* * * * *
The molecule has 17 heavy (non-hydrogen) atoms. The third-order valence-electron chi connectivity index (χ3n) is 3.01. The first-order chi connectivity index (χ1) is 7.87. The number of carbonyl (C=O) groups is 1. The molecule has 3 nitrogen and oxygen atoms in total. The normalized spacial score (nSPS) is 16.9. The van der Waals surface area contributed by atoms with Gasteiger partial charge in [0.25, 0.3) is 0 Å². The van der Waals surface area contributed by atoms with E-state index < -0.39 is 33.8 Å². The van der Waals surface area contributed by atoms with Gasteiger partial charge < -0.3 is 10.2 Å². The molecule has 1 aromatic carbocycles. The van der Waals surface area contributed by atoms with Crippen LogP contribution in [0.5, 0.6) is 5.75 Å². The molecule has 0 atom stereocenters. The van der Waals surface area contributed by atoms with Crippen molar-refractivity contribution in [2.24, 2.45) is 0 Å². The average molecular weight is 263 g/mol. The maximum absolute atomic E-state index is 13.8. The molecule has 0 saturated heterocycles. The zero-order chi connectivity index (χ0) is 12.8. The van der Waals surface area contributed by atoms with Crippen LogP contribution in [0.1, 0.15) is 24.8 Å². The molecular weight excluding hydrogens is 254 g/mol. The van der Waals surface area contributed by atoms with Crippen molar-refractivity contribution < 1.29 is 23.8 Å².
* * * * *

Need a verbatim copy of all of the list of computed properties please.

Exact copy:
The molecule has 17 heavy (non-hydrogen) atoms. The third-order valence-electron chi connectivity index (χ3n) is 3.01. The first-order chi connectivity index (χ1) is 7.87. The number of carbonyl (C=O) groups is 1. The molecule has 3 nitrogen and oxygen atoms in total. The normalized spacial score (nSPS) is 16.9. The van der Waals surface area contributed by atoms with Gasteiger partial charge in [0.25, 0.3) is 0 Å². The van der Waals surface area contributed by atoms with E-state index < -0.39 is 33.8 Å². The van der Waals surface area contributed by atoms with Gasteiger partial charge < -0.3 is 10.2 Å². The molecule has 1 aromatic carbocycles. The van der Waals surface area contributed by atoms with Crippen LogP contribution in [0.5, 0.6) is 5.75 Å². The molecule has 0 atom stereocenters. The van der Waals surface area contributed by atoms with Crippen molar-refractivity contribution in [2.24, 2.45) is 0 Å². The average molecular weight is 263 g/mol. The maximum absolute atomic E-state index is 13.8. The molecule has 0 saturated heterocycles. The zero-order chi connectivity index (χ0) is 12.8. The van der Waals surface area contributed by atoms with Crippen LogP contribution in [0.1, 0.15) is 24.8 Å². The molecular weight excluding hydrogens is 254 g/mol. The van der Waals surface area contributed by atoms with Crippen molar-refractivity contribution < 1.29 is 23.8 Å².